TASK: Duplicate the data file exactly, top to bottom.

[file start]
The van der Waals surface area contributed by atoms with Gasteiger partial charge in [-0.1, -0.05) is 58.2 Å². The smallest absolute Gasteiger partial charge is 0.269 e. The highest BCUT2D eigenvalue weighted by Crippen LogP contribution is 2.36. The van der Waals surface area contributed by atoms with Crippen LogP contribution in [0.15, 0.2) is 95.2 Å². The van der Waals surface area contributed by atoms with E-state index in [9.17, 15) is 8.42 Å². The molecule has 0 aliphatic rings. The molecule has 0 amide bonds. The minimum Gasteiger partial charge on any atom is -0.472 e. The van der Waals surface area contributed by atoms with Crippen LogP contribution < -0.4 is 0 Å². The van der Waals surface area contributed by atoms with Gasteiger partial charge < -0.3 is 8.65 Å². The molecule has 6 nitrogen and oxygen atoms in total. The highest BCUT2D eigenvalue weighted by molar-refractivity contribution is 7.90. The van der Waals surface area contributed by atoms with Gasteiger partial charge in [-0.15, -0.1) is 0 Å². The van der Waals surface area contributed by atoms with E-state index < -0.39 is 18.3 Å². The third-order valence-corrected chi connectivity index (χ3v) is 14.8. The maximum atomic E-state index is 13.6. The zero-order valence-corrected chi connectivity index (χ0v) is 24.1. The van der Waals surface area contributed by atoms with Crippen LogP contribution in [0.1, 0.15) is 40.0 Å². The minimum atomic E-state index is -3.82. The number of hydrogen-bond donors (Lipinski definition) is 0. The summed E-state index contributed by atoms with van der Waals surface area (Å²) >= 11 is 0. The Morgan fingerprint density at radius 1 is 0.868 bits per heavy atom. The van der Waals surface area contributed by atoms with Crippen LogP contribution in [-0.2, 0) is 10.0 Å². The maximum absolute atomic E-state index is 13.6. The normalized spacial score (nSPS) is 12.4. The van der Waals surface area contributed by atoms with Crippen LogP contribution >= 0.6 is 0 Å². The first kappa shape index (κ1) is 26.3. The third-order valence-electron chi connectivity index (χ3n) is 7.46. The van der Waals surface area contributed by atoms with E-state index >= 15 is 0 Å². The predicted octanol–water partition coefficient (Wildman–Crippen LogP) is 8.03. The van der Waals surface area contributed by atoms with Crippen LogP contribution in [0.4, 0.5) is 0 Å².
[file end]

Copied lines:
The van der Waals surface area contributed by atoms with Gasteiger partial charge in [-0.1, -0.05) is 58.2 Å². The smallest absolute Gasteiger partial charge is 0.269 e. The highest BCUT2D eigenvalue weighted by Crippen LogP contribution is 2.36. The van der Waals surface area contributed by atoms with Crippen LogP contribution in [0.15, 0.2) is 95.2 Å². The van der Waals surface area contributed by atoms with E-state index in [9.17, 15) is 8.42 Å². The molecule has 0 aliphatic rings. The molecule has 0 amide bonds. The minimum Gasteiger partial charge on any atom is -0.472 e. The van der Waals surface area contributed by atoms with Crippen LogP contribution < -0.4 is 0 Å². The van der Waals surface area contributed by atoms with Gasteiger partial charge < -0.3 is 8.65 Å². The molecule has 6 nitrogen and oxygen atoms in total. The highest BCUT2D eigenvalue weighted by molar-refractivity contribution is 7.90. The van der Waals surface area contributed by atoms with Gasteiger partial charge in [-0.15, -0.1) is 0 Å². The van der Waals surface area contributed by atoms with E-state index < -0.39 is 18.3 Å². The third-order valence-corrected chi connectivity index (χ3v) is 14.8. The maximum atomic E-state index is 13.6. The zero-order valence-corrected chi connectivity index (χ0v) is 24.1. The van der Waals surface area contributed by atoms with Crippen LogP contribution in [0.1, 0.15) is 40.0 Å². The minimum atomic E-state index is -3.82. The number of hydrogen-bond donors (Lipinski definition) is 0. The summed E-state index contributed by atoms with van der Waals surface area (Å²) >= 11 is 0. The Morgan fingerprint density at radius 1 is 0.868 bits per heavy atom. The van der Waals surface area contributed by atoms with Crippen LogP contribution in [-0.2, 0) is 10.0 Å². The maximum absolute atomic E-state index is 13.6. The normalized spacial score (nSPS) is 12.4. The van der Waals surface area contributed by atoms with Crippen LogP contribution >= 0.6 is 0 Å². The first kappa shape index (κ1) is 26.3. The third-order valence-electron chi connectivity index (χ3n) is 7.46. The van der Waals surface area contributed by atoms with E-state index >= 15 is 0 Å². The predicted octanol–water partition coefficient (Wildman–Crippen LogP) is 8.03. The van der Waals surface area contributed by atoms with Crippen LogP contribution in [0.4, 0.5) is 0 Å².